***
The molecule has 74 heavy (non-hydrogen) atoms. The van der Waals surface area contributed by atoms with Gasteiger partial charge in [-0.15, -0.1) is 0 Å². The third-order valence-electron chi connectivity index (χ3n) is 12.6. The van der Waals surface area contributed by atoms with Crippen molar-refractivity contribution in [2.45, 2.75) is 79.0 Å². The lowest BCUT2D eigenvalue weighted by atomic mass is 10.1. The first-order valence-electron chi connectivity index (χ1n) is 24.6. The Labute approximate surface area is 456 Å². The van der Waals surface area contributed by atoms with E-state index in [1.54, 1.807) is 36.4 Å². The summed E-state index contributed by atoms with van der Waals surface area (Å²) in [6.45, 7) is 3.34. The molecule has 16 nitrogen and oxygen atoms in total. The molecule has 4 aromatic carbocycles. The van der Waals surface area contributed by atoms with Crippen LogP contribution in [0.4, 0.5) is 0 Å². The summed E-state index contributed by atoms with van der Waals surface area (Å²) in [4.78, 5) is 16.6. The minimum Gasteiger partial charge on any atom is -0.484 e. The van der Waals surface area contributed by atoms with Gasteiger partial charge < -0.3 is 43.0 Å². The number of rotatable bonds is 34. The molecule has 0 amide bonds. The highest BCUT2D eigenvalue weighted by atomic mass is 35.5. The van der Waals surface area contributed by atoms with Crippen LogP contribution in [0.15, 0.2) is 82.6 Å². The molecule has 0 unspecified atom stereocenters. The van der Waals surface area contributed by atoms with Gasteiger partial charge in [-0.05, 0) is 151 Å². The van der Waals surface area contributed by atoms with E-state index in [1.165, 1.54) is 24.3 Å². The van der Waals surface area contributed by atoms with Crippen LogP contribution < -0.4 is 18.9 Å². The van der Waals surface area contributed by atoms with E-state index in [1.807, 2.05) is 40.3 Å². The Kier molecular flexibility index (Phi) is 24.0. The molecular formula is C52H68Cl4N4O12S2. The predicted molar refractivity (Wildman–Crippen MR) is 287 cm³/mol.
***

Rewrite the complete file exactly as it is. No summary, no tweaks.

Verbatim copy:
The molecule has 74 heavy (non-hydrogen) atoms. The van der Waals surface area contributed by atoms with Gasteiger partial charge in [-0.15, -0.1) is 0 Å². The third-order valence-electron chi connectivity index (χ3n) is 12.6. The van der Waals surface area contributed by atoms with Crippen molar-refractivity contribution in [2.45, 2.75) is 79.0 Å². The lowest BCUT2D eigenvalue weighted by atomic mass is 10.1. The first-order valence-electron chi connectivity index (χ1n) is 24.6. The Labute approximate surface area is 456 Å². The van der Waals surface area contributed by atoms with E-state index in [1.54, 1.807) is 36.4 Å². The summed E-state index contributed by atoms with van der Waals surface area (Å²) in [6.45, 7) is 3.34. The molecule has 16 nitrogen and oxygen atoms in total. The molecule has 4 aromatic carbocycles. The van der Waals surface area contributed by atoms with Crippen LogP contribution in [0.4, 0.5) is 0 Å². The summed E-state index contributed by atoms with van der Waals surface area (Å²) in [4.78, 5) is 16.6. The minimum Gasteiger partial charge on any atom is -0.484 e. The van der Waals surface area contributed by atoms with Gasteiger partial charge < -0.3 is 43.0 Å². The number of rotatable bonds is 34. The molecule has 0 amide bonds. The highest BCUT2D eigenvalue weighted by atomic mass is 35.5. The van der Waals surface area contributed by atoms with Crippen LogP contribution in [0.15, 0.2) is 82.6 Å². The molecule has 0 unspecified atom stereocenters. The van der Waals surface area contributed by atoms with Gasteiger partial charge in [-0.05, 0) is 151 Å². The van der Waals surface area contributed by atoms with E-state index in [1.165, 1.54) is 24.3 Å². The van der Waals surface area contributed by atoms with Crippen LogP contribution < -0.4 is 18.9 Å². The van der Waals surface area contributed by atoms with E-state index in [1.807, 2.05) is 40.3 Å². The Kier molecular flexibility index (Phi) is 24.0. The molecular formula is C52H68Cl4N4O12S2. The predicted molar refractivity (Wildman–Crippen MR) is 287 cm³/mol.